This means I always include a section that explains what the feature is (in case we have a customer who has never heard of it and/or needs a simple explanation), and links to any resources he/she may find helpful.

I also try to guide specific types of customers in helpful directions, like this type of line for a less experienced customer:

“Now, if you’re new to X, you may want to take a step back and read this article on Y before getting started.”

But I don’t forget about our more advanced customers, often following up with something like:

“If you’re ready to jump right in, sign in here to get started, or check out this article on Z, which was written for those with more experience.”

Before I write a feature announcement, I’ll go through our blog and look for related resources that our customers may find helpful.

If I don’t find anything, I’ll often write a supporting article or two to make sure people have everything they need in order to use the new feature.

When all else fails, write a supporting piece first

When you’re writing a feature announcement, sometimes you get stuck.

You don’t know what to write, where to start, or how to engage your audience, dagnabbit!

This can quickly become “the danger zone” because it’s so easy to fall back onto things you know, like why you created this feature, the story behind it, details no one cares about…etc.

But before you go down that path, take a step back and write something else. Not just anything, but a supporting piece you’ll link to in your announcement post.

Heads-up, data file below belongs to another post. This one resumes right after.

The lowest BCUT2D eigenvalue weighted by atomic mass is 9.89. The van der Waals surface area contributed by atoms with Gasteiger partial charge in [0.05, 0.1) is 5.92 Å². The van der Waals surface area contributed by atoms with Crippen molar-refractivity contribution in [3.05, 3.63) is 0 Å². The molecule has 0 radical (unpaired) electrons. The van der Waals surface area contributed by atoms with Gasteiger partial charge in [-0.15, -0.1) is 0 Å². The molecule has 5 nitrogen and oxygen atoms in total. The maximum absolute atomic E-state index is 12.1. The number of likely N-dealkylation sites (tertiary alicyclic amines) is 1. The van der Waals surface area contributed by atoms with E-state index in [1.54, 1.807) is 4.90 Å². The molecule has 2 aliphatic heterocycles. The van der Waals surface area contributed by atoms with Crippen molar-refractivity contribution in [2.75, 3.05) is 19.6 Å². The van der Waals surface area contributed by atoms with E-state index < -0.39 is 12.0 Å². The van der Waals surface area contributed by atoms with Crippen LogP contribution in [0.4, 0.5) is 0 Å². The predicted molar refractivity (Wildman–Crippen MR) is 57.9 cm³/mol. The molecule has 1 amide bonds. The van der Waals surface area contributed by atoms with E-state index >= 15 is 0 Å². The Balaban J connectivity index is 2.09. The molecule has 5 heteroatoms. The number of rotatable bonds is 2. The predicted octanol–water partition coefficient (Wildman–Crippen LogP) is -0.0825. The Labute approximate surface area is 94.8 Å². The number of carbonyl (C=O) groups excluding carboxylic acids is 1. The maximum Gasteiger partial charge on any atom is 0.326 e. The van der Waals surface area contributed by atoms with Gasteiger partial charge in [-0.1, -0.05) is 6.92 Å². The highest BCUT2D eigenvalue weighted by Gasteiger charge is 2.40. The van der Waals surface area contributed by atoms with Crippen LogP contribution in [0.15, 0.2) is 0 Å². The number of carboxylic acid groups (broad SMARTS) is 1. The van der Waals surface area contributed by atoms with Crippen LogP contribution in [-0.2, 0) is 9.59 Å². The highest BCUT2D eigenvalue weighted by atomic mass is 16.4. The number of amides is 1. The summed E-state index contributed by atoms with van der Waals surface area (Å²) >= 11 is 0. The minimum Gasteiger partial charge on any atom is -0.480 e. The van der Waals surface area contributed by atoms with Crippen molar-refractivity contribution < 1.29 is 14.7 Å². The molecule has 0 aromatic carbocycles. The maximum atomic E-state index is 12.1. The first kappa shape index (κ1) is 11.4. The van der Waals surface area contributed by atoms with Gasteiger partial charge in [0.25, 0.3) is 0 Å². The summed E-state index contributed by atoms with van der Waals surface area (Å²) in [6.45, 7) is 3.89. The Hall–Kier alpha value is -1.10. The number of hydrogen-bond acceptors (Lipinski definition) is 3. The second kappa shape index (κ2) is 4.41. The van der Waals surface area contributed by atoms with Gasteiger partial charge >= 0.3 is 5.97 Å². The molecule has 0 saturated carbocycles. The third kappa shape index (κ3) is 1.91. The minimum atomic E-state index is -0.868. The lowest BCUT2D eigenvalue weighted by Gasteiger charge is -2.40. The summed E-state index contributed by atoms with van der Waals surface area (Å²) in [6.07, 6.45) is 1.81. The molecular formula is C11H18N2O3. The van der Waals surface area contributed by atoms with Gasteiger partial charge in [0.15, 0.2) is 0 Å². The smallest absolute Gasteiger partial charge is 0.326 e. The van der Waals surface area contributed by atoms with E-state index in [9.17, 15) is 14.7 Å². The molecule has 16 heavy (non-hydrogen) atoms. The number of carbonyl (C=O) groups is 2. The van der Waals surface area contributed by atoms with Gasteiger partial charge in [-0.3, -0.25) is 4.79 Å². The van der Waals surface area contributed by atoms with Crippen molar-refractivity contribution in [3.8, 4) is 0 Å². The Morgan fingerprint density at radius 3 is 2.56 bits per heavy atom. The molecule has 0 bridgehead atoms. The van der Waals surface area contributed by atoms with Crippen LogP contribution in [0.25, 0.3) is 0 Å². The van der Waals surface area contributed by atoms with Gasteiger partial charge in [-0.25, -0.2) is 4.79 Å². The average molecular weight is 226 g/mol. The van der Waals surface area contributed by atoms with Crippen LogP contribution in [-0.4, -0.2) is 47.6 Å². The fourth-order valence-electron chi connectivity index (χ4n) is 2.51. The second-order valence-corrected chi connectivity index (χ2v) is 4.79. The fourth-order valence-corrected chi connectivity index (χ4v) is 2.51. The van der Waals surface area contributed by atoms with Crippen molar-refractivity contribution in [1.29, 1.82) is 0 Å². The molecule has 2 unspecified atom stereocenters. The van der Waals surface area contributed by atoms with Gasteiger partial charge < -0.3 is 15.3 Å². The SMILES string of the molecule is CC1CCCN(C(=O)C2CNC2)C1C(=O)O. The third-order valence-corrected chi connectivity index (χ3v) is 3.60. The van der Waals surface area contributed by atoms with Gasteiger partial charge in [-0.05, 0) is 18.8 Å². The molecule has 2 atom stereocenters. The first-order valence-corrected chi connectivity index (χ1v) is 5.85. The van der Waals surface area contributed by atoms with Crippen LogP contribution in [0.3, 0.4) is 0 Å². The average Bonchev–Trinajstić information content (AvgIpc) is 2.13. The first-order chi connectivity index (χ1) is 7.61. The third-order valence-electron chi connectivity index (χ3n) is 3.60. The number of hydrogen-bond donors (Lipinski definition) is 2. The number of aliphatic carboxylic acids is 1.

By shifting your focus away from the “big announcement,” and onto something that will help your customers AND explain the new feature, you’ll quickly come up with ideas for how to introduce it.

Before I write ANY feature announcement, I first start with a supporting blog post, such as a “step-by-step guide,” which helps me grasp what the feature is before I attempt to “sell it” in an announcement post.

I also end up using a lot of the copy from the supporting pieces IN the announcement post, so you’re really killing two birds with one stone.

It’s honestly the best way to take the pressure off and give yourself exactly what you need to write an engaging announcement post.

Ready to write better feature announcements?

In the throes of “new feature excitement,” it’s easy to get carried away with too many details, tangents, or just stuff your customers don’t care about.

It’s even easier to focus on yourself, and totally forget about your customer altogether.

But as we’ve covered today, feature announcements don’t have to be these boring pieces of content customers hate to read, and you hate to write.

By putting your customer first (and following the tips above), you can create engaging feature announcements your customers will look forward to (well, that may be a stretch, but we’re going for inspiring here, people!).

What are your tips for writing feature announcements? Share by commenting below!

Annie is a New York-based product copywriter who works exclusively with startups and small businesses. Have a question? [email protected]

Tags

Join Hacker Noon

Create your free account to unlock your custom reading experience.